This blog is the final installment in a three-part series reporting on orthopaedic studies presented at the 2019 American Academy of Orthopaedic Surgeons (AAOS) Annual Meeting and utilizing American Joint Replacement Registry (AJRR) registry data. All presentations are reported by Terry Stanton, senior science writer for AAOS Now.
Paper 878, “Correlation of Perioperative Periprosthetic Femur Fractures with Fixation Method” was presented by Bryan D. Springer, MD, vice chair of AJRR, on Friday, March 15, 2019 at the AAOS Annual Meeting in Las Vegas, Nevada. The study evaluated data from the AJRR over a five-year period and analyzed the relationship between femoral stem fixation and perioperative periprosthetic femur fracture (PPFx) requiring early revision total hip arthroplasty (THA) surgery. Analyses determined that cementless femoral fixation accounted for 93 percent of stems with early PPF. Dr. Springer said that patients with cementless stems were 2.6 times more likely to undergo early revision for PPF than those with cemented fixation, although the number of cemented stems in the analyzed population was small, making that finding not statistically significant.
Over the course of the study, 734 participating institutions submitted THA procedural data to AJRR. Data submission was based on a monthly upload of all total joint replacement procedures conducted at that institution during the prior month. AJRR’s database was utilized to identify all primary THAs and hemiarthroplasties performed between 2012 and 2017. Subsequently, the authors sought to identify cases in which the AJRR included both the index arthroplasty and subsequent revision THA (linked revisions). Linkages of primary and revision procedures were confirmed by patient identifiers, including Social Security numbers, procedure site, and laterality.
“It is important to note that not all index procedures are linked to a revision THA, as the revision cases may be performed elsewhere in a hospital either not participating in the Registry or not regularly submitting data to AJRR,” the authors wrote.
The researchers analyzed all early (three months or less from index arthroplasty) linked primary and revision hip arthroplasties to identify revisions that were performed with an accompanying International Classification of Diseases (ICD), Ninth Revision, Clinical Modification (ICD-9) or ICD, tenth revision (ICD-10) diagnosis code of PPF. The authors evaluated patient demographics (age and sex), ICD-9 or ICD-10 procedure code (hemiarthroplasty versus THA), and method of stem fixation (cemented versus cementless). Stem fixation was identified by submitted implant attributes.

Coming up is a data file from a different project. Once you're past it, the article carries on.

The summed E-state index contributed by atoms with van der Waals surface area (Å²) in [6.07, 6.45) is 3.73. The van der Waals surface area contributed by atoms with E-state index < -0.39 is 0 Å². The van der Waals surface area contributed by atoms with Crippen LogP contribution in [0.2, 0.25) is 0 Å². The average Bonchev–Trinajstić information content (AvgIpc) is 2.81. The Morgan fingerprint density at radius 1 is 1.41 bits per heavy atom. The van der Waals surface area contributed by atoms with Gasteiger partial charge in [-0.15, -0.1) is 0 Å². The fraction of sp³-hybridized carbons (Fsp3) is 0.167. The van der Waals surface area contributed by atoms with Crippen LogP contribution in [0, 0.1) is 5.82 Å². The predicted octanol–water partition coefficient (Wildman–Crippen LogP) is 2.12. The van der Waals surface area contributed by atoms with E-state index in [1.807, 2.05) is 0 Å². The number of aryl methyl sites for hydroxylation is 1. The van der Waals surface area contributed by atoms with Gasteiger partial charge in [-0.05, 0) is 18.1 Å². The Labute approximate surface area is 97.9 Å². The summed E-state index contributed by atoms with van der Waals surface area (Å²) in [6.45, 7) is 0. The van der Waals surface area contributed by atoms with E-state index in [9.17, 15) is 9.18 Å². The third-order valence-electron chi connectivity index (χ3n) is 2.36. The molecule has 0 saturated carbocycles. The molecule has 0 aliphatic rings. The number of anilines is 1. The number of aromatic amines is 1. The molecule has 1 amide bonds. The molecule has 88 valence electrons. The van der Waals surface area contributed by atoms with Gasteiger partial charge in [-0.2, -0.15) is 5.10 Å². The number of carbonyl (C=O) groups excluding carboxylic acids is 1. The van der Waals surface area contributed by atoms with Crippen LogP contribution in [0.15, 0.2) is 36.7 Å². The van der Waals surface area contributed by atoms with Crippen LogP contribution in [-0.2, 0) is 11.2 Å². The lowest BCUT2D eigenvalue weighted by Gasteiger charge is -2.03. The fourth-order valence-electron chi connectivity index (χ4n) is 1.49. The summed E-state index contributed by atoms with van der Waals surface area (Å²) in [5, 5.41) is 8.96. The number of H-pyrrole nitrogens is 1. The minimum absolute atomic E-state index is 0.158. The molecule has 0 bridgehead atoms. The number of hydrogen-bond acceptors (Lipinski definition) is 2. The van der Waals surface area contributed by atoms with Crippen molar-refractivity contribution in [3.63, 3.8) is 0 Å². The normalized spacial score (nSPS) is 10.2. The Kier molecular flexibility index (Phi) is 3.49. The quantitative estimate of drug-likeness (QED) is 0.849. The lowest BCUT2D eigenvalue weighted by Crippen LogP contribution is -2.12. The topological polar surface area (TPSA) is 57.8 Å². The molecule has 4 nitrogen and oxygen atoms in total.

There were 10,277 linked revisions reported to AJRR during the study. The most common reasons for failure requiring rTHA were instability/dislocation (13.0 percent) and infection (7.7 percent).
Early periprosthetic femur fracture requiring revision occurred in 628 patients (6.1 percent). Osteoarthritis was the ICD-9 or ICD-10 diagnosis code for the majority (82.4 percent) of the index arthroplasties studied, with femoral neck fracture as the diagnosis for 12.1 percent. Most of the index procedures performed (n = 529, 84.0 percent) were THA, with a small fraction (n = 99, 16.0 percent) being hemiarthroplasty. Fifty-eight percent of patients were aged 70 years and older, and 20 percent were aged 80 years and older. The preponderance of revisions for PPF was in women (70 percent).
Cementless femoral fixation was associated with 94.9 percent (n = 596 versus n = 32) of the periprosthetic fractures. Age, evaluated as a continuous variable, was close to statistical significance, whereas sex was statistically significant. Females were 1.86 times more likely to undergo early revision compared to males.
The authors concluded: “Cementless femoral stem fixation is strongly correlated with increased risk of early periprosthetic femur fracture, and this appears especially true in the female and older population. Despite this and many other reports showing increased risk of periprosthetic femur fracture, it remains the overwhelmingly dominant mode of fixation for hip arthroplasty in those centers reporting to the AJRR. Clearly defining risk factors and indications for cemented or cementless fixation should be a priority to reduce the incidence of this complication.”
Dr. Springer noted that this study and others deriving data from the AJRR demonstrate the value of the Academy-sustained registry. “Although in its infancy from a national registry standpoint, the AJRR is now the largest registry in the world by procedural volume,” he said. “Registry data give a representative sample of practices and trends across the country. In addition, as the Registry grows, we will be able to evaluate more granular data and determine best practice benchmarks.”
If you have any additional questions about the study, feel free to contact us at RegistryInfo@aaos.org.
Dr. Springer’s coauthors of “Perioperative Periprosthetic Femur Fractures Are Strongly Correlated with Fixation Method: An Analysis from the American Joint Replacement Registry (AJRR)” are Caryn D. Etkin, PhD, MPH; Peter B. Shores, MPH; Terence J. Gioe, MD; David G. Lewallen, MD; and Kevin J. Bozic, MD, MBA.
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